Leaving Home: The Art of Losing Oneself

Pulse. Pulse. Pulse.

One hundred glittered faces, two hundred clapping hands in a light-scattered ballroom.

Boom. Boom. Boom.

One hundred sleepless roommates, two hundred restless parents dwelling on their goodbyes to our raging dancers.

Beat. Beat. Beat.

One thousand. No, one thousand eight hundred souls have been ceremoniously but abruptly thrown into a swirling vat of heartbreak. The saddest part: none of them can know that what they feel is forgivable, identifiable, and undeniably alive in their immediate surroundings. For now, all they can hear is each other’s temporary muting devices: their excitement. The thundering, deafening pulse. Boom. Beat.


The caution I had taken just a year before at this dance was dramatically more present than the little-if-any nerves I had just a few days ago, at the same production. The committee for the freshmen’s celebratory week of arrival had decided on an eighties theme this year, and —delighted at the idea of bursting through the double doors as veterans, meeting the eyes of our newcomers looking both awesome and ridiculous — a group of friends and I had piled in the back of a Sion to the nearest thrift store to nab the most gaudy and obnoxious sweatsuits, blazers, and two-pieces. When we arrived, we made a point of strutting theatrically down the entry in our garb and posing for a picture or five, and no, we are not going to just “side-step” with you tonight, thank you. We would rather do the disco. Nothing held us back from embarrassing ourselves.

At one point, I had flowed into a group of friends that had broken from the masses for a cup of water and a plate of mixed fruit at the back of the room. Surrounded by the hot and sweaty, the fan hadn’t been proving itself to be much of a help. At only an hour in, our polyester windbreakers were tied limply around our waists. Laughing, brushing dampened hair from our foreheads. Smiling as we nibbled at a sugar cookie.

Pulse. Pulse. Pulse.

My group was returning to the clump, playfully scrambling and squeezing through a maze of dancers, yet found myself staying at its edge. The faces, the unfamiliar that were there. How could I have forgotten? It was just that afternoon that one of them had stopped me. I had handed her a box of tissues.

Beat. Beat. Beat.

“I haven’t been feeling myself, here, y’know?” She had said. “I miss home, like, more than everyone else does. I just feel like everyone is having fun but me.”

“That is because you are only seeing them at their best.”


 “I know how you feel, and I am so sorry you are sad. I’ve been there. Here’s what I’ve learned from it, though: I was seeing the others only when they had forgotten to miss home, when they were caught up in the excitement. I didn’t see them when they went back to their rooms and couldn’t sleep.”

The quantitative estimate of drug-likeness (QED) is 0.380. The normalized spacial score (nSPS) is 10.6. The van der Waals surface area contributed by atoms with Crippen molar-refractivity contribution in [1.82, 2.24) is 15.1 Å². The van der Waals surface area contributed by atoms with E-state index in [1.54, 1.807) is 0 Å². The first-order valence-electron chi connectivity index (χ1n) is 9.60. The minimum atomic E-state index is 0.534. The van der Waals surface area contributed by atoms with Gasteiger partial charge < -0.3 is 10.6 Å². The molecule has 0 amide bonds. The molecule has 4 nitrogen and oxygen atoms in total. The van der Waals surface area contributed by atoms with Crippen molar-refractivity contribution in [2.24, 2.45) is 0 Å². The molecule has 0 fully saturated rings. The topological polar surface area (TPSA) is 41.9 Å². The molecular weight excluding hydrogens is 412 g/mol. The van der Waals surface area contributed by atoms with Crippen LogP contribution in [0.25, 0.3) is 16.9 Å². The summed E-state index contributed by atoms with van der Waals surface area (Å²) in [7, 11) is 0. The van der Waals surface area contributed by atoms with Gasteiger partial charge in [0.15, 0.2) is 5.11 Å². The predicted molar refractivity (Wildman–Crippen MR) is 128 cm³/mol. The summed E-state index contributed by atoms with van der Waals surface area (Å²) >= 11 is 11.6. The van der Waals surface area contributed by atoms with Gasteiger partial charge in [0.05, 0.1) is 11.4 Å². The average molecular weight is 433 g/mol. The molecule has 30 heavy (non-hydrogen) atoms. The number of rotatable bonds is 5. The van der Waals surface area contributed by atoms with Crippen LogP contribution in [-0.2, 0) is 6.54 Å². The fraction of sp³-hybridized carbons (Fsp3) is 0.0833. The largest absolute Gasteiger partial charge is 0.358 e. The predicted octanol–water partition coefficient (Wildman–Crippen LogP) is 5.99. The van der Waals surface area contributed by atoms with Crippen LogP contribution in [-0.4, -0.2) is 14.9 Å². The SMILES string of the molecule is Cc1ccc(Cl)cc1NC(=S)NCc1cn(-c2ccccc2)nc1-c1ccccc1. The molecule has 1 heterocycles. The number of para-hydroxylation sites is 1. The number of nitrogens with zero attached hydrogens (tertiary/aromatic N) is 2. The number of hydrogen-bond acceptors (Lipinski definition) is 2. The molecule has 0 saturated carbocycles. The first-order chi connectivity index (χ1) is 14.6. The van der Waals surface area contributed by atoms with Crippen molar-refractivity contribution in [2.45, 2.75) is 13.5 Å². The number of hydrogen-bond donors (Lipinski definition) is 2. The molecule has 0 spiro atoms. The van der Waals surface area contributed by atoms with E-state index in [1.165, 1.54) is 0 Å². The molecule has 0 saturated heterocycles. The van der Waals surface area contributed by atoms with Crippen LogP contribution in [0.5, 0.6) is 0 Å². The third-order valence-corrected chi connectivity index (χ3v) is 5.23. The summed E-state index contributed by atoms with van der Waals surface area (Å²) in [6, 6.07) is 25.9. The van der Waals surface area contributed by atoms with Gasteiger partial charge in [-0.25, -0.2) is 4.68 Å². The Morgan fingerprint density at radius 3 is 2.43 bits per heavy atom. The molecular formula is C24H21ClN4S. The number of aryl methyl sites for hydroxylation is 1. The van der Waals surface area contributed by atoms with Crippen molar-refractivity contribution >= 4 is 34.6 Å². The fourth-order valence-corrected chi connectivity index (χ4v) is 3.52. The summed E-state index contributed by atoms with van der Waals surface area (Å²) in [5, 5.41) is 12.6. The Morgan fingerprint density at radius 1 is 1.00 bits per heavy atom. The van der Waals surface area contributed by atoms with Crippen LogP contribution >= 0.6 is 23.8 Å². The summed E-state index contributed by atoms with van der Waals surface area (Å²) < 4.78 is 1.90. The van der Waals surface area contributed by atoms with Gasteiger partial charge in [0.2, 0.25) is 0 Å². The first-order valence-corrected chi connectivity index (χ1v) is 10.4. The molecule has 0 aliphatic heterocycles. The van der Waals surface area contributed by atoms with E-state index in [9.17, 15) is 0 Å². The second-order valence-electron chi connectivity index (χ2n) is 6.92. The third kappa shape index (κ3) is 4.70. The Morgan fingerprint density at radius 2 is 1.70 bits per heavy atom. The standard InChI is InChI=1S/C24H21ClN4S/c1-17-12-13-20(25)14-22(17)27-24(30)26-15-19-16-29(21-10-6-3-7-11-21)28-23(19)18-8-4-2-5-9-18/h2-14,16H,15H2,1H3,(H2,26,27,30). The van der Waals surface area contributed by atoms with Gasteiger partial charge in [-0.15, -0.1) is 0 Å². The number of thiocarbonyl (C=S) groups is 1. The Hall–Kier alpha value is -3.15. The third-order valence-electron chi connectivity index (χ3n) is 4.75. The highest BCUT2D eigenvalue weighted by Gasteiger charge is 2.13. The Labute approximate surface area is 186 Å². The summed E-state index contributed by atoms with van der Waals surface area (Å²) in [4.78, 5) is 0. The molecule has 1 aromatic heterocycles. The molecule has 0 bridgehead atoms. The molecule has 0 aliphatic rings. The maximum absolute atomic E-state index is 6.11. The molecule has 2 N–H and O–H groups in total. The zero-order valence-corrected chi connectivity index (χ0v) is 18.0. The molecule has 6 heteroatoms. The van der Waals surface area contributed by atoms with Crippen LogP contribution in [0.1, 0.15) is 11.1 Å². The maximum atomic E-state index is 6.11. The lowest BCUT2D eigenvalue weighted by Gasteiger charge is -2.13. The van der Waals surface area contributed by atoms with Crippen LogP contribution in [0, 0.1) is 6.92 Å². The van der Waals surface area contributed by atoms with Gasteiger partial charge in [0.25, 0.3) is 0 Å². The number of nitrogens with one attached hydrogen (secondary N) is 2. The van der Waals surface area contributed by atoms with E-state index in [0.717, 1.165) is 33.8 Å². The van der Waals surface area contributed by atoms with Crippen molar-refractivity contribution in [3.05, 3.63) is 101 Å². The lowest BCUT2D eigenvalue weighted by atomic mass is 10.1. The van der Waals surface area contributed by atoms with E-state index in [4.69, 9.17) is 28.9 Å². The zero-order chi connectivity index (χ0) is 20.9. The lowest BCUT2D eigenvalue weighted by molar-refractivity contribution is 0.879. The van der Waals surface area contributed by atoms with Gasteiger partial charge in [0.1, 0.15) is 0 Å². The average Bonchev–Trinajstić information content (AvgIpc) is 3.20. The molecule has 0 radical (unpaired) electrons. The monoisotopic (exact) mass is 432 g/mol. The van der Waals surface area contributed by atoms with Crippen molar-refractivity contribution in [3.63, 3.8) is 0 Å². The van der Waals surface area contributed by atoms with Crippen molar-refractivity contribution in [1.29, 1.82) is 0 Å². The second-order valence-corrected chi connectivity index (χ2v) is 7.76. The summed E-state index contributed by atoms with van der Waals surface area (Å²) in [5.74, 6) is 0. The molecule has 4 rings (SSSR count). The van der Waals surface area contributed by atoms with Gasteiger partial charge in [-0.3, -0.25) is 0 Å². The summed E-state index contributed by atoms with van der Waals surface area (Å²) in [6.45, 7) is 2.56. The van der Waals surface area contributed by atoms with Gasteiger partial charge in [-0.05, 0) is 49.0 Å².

The tears had stopped, but her eyes were still reddened.

“Listen, I can bet you that they are missing their loved ones back home, too, just as you are. What you are feeling is totally understandable, and very OK to feel.”

I saw her thinking as she looked at me.

“But,” she said. “I still don’t feel like myself now.”

Boom. Boom. Boom.

Two hundred hands, ghost-like, thrown up to touch the spotlights as they played about the ceiling like comets. It was true, I remembered what that girl had felt, so vividly. Especially as I had stood at the back of the room, singular, observing like I had a only year before, noting how crazed we — then, “the human race,” but now I would say “we” — could allow ourselves to be when we momentarily berid of the past, and grasp nothing but the present (Dance with me, while I am not thinking of anything else but the Now. How peaceful it is, to be away from the silence!). If, I imagined, any of them had felt as melancholic as I had at this same dance one year ago, I could imagine this moment, as I watched it, to be almost spiritual.

A bold, resounding, harmonious piano intro cut through the crowd. People cheered, met each other’s eyes and gaped in exhilaration. 


Of course, DJ. I wouldn’t have been able to help it, either.


Others might have said that they wish they could’ve started it all over, that first year, and relaxed a little bit. Perhaps in some cases I would agree, but, I believe that my biggest problem was not simply  that I wasn’t comfortable, but I had faked that I actually was. How at ease my peers seemed. Spirited, outbursting, cool. No, if I could relive those first few weeks, I wish that I would to come to grips with the fact that my unease was not a rare, uncouth disorder, but instead omnipresent, and in need of mutual support for healing.



That time of my life felt so vast, unending. If only I would have known how at home, untouchable I would feel, after only months. I dove into the crowd, joining in with my friends once again. My shouting was likely damaging to my vocal chords, but in the moment I wasn’t caring.



Then the guitar solo that we — lost but unified — knew every note of.

Pulse. Boom. Beat.

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